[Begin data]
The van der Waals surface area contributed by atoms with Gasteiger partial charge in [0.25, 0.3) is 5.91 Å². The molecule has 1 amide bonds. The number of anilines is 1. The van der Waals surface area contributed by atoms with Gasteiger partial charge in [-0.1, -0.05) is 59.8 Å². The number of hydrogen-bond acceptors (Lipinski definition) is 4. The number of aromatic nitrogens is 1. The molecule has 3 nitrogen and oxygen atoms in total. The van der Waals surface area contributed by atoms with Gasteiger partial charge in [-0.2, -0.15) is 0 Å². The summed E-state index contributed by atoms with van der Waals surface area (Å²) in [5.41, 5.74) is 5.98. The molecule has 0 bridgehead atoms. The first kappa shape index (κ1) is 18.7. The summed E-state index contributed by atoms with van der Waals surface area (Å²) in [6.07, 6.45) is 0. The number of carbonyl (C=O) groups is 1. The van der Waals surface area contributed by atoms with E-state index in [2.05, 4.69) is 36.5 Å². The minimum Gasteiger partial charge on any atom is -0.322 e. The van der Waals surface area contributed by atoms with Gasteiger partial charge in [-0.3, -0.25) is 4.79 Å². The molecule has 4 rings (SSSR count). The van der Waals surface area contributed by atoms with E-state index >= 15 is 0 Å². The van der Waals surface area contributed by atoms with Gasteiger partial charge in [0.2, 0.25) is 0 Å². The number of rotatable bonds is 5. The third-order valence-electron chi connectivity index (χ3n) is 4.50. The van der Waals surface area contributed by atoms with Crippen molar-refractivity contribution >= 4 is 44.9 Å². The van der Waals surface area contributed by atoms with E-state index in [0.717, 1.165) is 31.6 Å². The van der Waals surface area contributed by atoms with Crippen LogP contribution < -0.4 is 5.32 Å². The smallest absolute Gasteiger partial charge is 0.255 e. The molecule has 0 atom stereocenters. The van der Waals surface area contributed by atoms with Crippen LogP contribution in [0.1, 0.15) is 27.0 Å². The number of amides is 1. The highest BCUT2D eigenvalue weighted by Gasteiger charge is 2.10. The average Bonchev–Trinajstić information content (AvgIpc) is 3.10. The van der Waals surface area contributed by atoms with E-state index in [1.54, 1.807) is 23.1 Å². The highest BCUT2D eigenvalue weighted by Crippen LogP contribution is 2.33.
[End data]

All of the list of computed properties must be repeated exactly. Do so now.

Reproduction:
The van der Waals surface area contributed by atoms with Gasteiger partial charge in [0.25, 0.3) is 5.91 Å². The molecule has 1 amide bonds. The number of anilines is 1. The van der Waals surface area contributed by atoms with Gasteiger partial charge in [-0.1, -0.05) is 59.8 Å². The number of hydrogen-bond acceptors (Lipinski definition) is 4. The number of aromatic nitrogens is 1. The molecule has 3 nitrogen and oxygen atoms in total. The van der Waals surface area contributed by atoms with Gasteiger partial charge in [-0.2, -0.15) is 0 Å². The summed E-state index contributed by atoms with van der Waals surface area (Å²) in [5.41, 5.74) is 5.98. The molecule has 0 bridgehead atoms. The first kappa shape index (κ1) is 18.7. The summed E-state index contributed by atoms with van der Waals surface area (Å²) in [6.07, 6.45) is 0. The number of carbonyl (C=O) groups is 1. The van der Waals surface area contributed by atoms with E-state index in [2.05, 4.69) is 36.5 Å². The minimum Gasteiger partial charge on any atom is -0.322 e. The van der Waals surface area contributed by atoms with Gasteiger partial charge in [-0.3, -0.25) is 4.79 Å². The molecule has 4 rings (SSSR count). The van der Waals surface area contributed by atoms with E-state index >= 15 is 0 Å². The van der Waals surface area contributed by atoms with Gasteiger partial charge in [0.2, 0.25) is 0 Å². The number of rotatable bonds is 5. The third-order valence-electron chi connectivity index (χ3n) is 4.50. The van der Waals surface area contributed by atoms with Crippen molar-refractivity contribution >= 4 is 44.9 Å². The van der Waals surface area contributed by atoms with E-state index in [0.717, 1.165) is 31.6 Å². The van der Waals surface area contributed by atoms with Crippen LogP contribution < -0.4 is 5.32 Å². The smallest absolute Gasteiger partial charge is 0.255 e. The molecule has 0 atom stereocenters. The van der Waals surface area contributed by atoms with Crippen LogP contribution in [0.1, 0.15) is 27.0 Å². The number of amides is 1. The highest BCUT2D eigenvalue weighted by Gasteiger charge is 2.10. The average Bonchev–Trinajstić information content (AvgIpc) is 3.10. The van der Waals surface area contributed by atoms with E-state index in [1.54, 1.807) is 23.1 Å². The highest BCUT2D eigenvalue weighted by Crippen LogP contribution is 2.33.